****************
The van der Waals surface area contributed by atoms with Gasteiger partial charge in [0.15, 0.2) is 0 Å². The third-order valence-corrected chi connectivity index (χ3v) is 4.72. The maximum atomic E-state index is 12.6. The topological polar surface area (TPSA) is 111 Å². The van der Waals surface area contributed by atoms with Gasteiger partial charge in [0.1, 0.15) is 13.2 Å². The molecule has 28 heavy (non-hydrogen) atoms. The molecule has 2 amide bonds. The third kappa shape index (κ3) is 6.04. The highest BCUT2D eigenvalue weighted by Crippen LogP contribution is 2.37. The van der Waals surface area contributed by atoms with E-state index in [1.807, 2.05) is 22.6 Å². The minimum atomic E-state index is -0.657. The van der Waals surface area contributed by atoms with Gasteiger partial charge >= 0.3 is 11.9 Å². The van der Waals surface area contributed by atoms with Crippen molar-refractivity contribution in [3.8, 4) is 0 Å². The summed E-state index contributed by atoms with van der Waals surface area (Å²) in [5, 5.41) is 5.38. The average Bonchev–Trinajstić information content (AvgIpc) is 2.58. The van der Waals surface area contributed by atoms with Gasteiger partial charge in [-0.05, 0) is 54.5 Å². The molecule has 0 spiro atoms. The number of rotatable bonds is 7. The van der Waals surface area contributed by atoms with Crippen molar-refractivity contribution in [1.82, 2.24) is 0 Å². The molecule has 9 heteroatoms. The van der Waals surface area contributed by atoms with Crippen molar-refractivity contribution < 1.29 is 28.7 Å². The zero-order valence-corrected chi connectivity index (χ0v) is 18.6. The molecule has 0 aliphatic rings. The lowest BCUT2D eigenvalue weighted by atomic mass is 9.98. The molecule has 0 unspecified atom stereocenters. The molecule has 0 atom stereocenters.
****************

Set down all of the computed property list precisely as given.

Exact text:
The van der Waals surface area contributed by atoms with Gasteiger partial charge in [0.15, 0.2) is 0 Å². The third-order valence-corrected chi connectivity index (χ3v) is 4.72. The maximum atomic E-state index is 12.6. The topological polar surface area (TPSA) is 111 Å². The van der Waals surface area contributed by atoms with Gasteiger partial charge in [0.1, 0.15) is 13.2 Å². The molecule has 28 heavy (non-hydrogen) atoms. The molecule has 2 amide bonds. The third kappa shape index (κ3) is 6.04. The highest BCUT2D eigenvalue weighted by Crippen LogP contribution is 2.37. The van der Waals surface area contributed by atoms with E-state index in [1.807, 2.05) is 22.6 Å². The minimum atomic E-state index is -0.657. The van der Waals surface area contributed by atoms with Gasteiger partial charge >= 0.3 is 11.9 Å². The van der Waals surface area contributed by atoms with Crippen molar-refractivity contribution in [3.8, 4) is 0 Å². The summed E-state index contributed by atoms with van der Waals surface area (Å²) in [5, 5.41) is 5.38. The average Bonchev–Trinajstić information content (AvgIpc) is 2.58. The van der Waals surface area contributed by atoms with Gasteiger partial charge in [-0.05, 0) is 54.5 Å². The molecule has 0 spiro atoms. The number of rotatable bonds is 7. The van der Waals surface area contributed by atoms with Crippen molar-refractivity contribution in [1.82, 2.24) is 0 Å². The molecule has 9 heteroatoms. The van der Waals surface area contributed by atoms with Crippen molar-refractivity contribution < 1.29 is 28.7 Å². The zero-order valence-corrected chi connectivity index (χ0v) is 18.6. The molecule has 0 aliphatic rings. The lowest BCUT2D eigenvalue weighted by atomic mass is 9.98. The molecule has 0 unspecified atom stereocenters. The molecule has 0 atom stereocenters.